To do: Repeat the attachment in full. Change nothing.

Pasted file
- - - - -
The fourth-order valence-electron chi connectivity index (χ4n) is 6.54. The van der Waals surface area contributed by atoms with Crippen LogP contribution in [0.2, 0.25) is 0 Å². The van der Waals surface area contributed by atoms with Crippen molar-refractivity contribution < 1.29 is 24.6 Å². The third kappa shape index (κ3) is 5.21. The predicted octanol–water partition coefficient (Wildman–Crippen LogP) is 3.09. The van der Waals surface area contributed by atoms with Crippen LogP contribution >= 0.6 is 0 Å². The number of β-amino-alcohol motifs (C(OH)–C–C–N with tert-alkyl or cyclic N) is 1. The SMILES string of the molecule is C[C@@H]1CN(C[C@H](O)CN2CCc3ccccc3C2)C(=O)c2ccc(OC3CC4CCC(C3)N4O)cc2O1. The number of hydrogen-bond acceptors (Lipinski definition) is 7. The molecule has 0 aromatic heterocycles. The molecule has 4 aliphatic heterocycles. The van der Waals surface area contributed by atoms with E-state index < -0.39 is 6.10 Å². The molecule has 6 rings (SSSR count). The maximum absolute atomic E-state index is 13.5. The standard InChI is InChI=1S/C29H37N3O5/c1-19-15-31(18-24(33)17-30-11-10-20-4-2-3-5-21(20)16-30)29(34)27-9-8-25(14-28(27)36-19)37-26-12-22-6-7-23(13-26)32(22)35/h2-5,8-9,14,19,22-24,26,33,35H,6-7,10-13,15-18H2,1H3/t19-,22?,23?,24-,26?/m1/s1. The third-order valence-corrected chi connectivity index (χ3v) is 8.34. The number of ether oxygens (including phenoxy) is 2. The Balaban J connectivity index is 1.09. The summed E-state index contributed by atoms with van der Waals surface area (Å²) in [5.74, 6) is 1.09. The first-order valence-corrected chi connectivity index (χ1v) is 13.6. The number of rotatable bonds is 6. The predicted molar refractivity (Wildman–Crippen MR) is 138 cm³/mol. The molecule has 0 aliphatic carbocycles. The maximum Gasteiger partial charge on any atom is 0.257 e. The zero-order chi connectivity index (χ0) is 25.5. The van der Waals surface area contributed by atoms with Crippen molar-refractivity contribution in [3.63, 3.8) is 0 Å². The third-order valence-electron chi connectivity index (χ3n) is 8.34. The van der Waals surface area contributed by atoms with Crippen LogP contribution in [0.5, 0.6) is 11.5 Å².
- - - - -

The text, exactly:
The fourth-order valence-electron chi connectivity index (χ4n) is 6.54. The van der Waals surface area contributed by atoms with Crippen LogP contribution in [0.2, 0.25) is 0 Å². The van der Waals surface area contributed by atoms with Crippen molar-refractivity contribution < 1.29 is 24.6 Å². The third kappa shape index (κ3) is 5.21. The predicted octanol–water partition coefficient (Wildman–Crippen LogP) is 3.09. The van der Waals surface area contributed by atoms with Crippen LogP contribution >= 0.6 is 0 Å². The number of β-amino-alcohol motifs (C(OH)–C–C–N with tert-alkyl or cyclic N) is 1. The SMILES string of the molecule is C[C@@H]1CN(C[C@H](O)CN2CCc3ccccc3C2)C(=O)c2ccc(OC3CC4CCC(C3)N4O)cc2O1. The number of hydrogen-bond acceptors (Lipinski definition) is 7. The molecule has 0 aromatic heterocycles. The molecule has 4 aliphatic heterocycles. The van der Waals surface area contributed by atoms with E-state index < -0.39 is 6.10 Å². The molecule has 6 rings (SSSR count). The maximum absolute atomic E-state index is 13.5. The standard InChI is InChI=1S/C29H37N3O5/c1-19-15-31(18-24(33)17-30-11-10-20-4-2-3-5-21(20)16-30)29(34)27-9-8-25(14-28(27)36-19)37-26-12-22-6-7-23(13-26)32(22)35/h2-5,8-9,14,19,22-24,26,33,35H,6-7,10-13,15-18H2,1H3/t19-,22?,23?,24-,26?/m1/s1. The third-order valence-corrected chi connectivity index (χ3v) is 8.34. The number of ether oxygens (including phenoxy) is 2. The Balaban J connectivity index is 1.09. The summed E-state index contributed by atoms with van der Waals surface area (Å²) in [5.74, 6) is 1.09. The first-order valence-corrected chi connectivity index (χ1v) is 13.6. The number of rotatable bonds is 6. The predicted molar refractivity (Wildman–Crippen MR) is 138 cm³/mol. The molecule has 0 aliphatic carbocycles. The maximum Gasteiger partial charge on any atom is 0.257 e. The zero-order chi connectivity index (χ0) is 25.5. The van der Waals surface area contributed by atoms with Crippen molar-refractivity contribution in [3.63, 3.8) is 0 Å². The third-order valence-electron chi connectivity index (χ3n) is 8.34. The van der Waals surface area contributed by atoms with Crippen LogP contribution in [0.5, 0.6) is 11.5 Å².